Why Your Videos Don't Get Views (and Why You Shouldn't Care).

If you’re in the video production, filmmaking, or marketing industry, odds are you’ve pined over those videos that ‘go viral’ and even lost sleep over the contrastingly low views of one of your videos. There’s a reason your videos don’t go viral, and you should be happy that they don’t.

Ever since Korean pop super-star Psy nearly broke YouTube with the first billion plus view count (his three most popular videos on YouTube have a cumulative 5 billions views), we’ve all had day dreams of our videos doing just that. A well crafted video of ours picking up steam, gaining millions of views, validating what we do and getting recognition from our peers, and earning that elusive YouTube fame that those damn Swedish teens have. I’ll admit I get this delusion of grandeur occasionally, and I have to stop myself each time.

Our job here at Droi Media, and most likely yours too, isn’t creating viral videos; it’s to create compelling, engaging brand videos for our clients that adds value to their business and provides them with a good return on their investment (ROI). If one of our clients runs a gymnastics training company in a mid-sized market here in Illinois, then we want to direct our efforts to the people who might be interested in them - i.e. the people that will either attend themselves or send their kids there. The video we produce for her needs to target their clients, not every single person in the state, the country, or the world.

If we produce a video for a client, upload or link the final video to the Droi Media YouTube account, share it a few times, and sit back to wait for the fame, recognition, and fortunes to come rolling in we’re going to be sitting there for awhile. If this is a scenario you’ve found yourself in, or found yourself even considering, then you need to understand that the end goal of yours is vastly different from the end goal of your client. Our client doesn’t care about 50,000 views appearing overnight on the video, she cares about telling her story and appealing to her customers needs, enticing them into her shop and ultimately making money from those customers. If this means 50 views and 5 new customers for her, then let’s call it a success (even at only 50 views).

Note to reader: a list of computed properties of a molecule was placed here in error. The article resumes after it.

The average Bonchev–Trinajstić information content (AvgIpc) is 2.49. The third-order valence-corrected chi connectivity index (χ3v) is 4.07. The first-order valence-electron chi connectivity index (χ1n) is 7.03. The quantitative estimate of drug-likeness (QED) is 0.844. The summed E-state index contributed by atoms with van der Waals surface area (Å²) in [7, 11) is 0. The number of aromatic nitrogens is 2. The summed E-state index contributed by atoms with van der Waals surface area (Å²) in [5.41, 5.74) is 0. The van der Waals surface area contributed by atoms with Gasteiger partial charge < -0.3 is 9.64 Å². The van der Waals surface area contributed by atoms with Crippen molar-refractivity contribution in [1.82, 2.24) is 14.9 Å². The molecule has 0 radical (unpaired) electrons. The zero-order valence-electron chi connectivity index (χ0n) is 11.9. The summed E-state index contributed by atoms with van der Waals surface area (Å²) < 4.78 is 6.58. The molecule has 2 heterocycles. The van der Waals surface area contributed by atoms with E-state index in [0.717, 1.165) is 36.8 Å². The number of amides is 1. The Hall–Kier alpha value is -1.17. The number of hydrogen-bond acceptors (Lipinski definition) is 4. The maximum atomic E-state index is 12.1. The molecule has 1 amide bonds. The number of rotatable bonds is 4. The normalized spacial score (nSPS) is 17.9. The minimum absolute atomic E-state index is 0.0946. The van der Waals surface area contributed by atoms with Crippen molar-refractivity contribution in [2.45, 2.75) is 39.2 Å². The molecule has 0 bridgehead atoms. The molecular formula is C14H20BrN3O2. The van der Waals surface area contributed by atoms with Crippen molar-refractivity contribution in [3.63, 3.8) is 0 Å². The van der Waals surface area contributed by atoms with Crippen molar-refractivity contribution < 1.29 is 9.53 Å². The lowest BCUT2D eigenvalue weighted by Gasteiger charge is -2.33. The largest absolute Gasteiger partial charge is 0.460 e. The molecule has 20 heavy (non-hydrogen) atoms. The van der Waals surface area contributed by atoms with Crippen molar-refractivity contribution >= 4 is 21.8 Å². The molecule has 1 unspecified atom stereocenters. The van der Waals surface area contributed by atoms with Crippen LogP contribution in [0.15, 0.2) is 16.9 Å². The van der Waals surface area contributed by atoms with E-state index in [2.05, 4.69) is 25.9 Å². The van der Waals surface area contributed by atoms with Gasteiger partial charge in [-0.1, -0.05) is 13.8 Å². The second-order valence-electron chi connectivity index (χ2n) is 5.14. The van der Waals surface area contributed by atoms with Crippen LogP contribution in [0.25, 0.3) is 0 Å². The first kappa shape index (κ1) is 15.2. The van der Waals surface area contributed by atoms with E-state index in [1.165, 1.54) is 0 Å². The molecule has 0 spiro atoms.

When I look at the data on my videos, I love seeing views, but what I love even more is seeing engagement rates. For those of us who don’t know what that is, engagement rates are how long a viewer is watching a video (how engaged they are!). 

The higher the percentage on the right the more of your video a viewer watched (above 100% means they clicked back and rewatched portions).

The higher the percentage on the right the more of your video a viewer watched (above 100% means they clicked back and rewatched portions).

Engagement rates, to me, are a vastly superior measurement to views because they show audience buy-in to whatever it is your client is selling (and just as important: buy-in to the story you’re telling.) One audience member who relates to the story and is engaged enough to watch the video in its entirety is much more likely to turn into an actual customer than 50 audience members who can’t relate and click away before the end. One scenario gets you 50 views and a client who has no new customers, and the other gets you one view and a client with a new customer. In which scenario do you think the client is more likely to pass your name along or hire you again?

I know it’s tough to not worry about views. Keeping the client’s needs in the forefront will likely mean you’re producing a video that won’t always appeal the general public, won’t garner you a Webby or an Addy nomination, or cause Hollywood to take notice. However, if you work with them to understand their client base and ultimately come up with a compelling, creative way to engage with those clients, then that customer will think of you the next time they need video or marketing work done, and better yet, they will probably tell other people about the stellar work you did and how much value your services added.

Instead of worrying about views focus your efforts and energies on what your client’s needs are. Both you and your client will end up with a much better video and you’ll both be more likely to attract customers in doing so. You might not gain worldwide YouTube fame this way, but you can certainly get it locally if you add enough value to your client’s marketing strategies.

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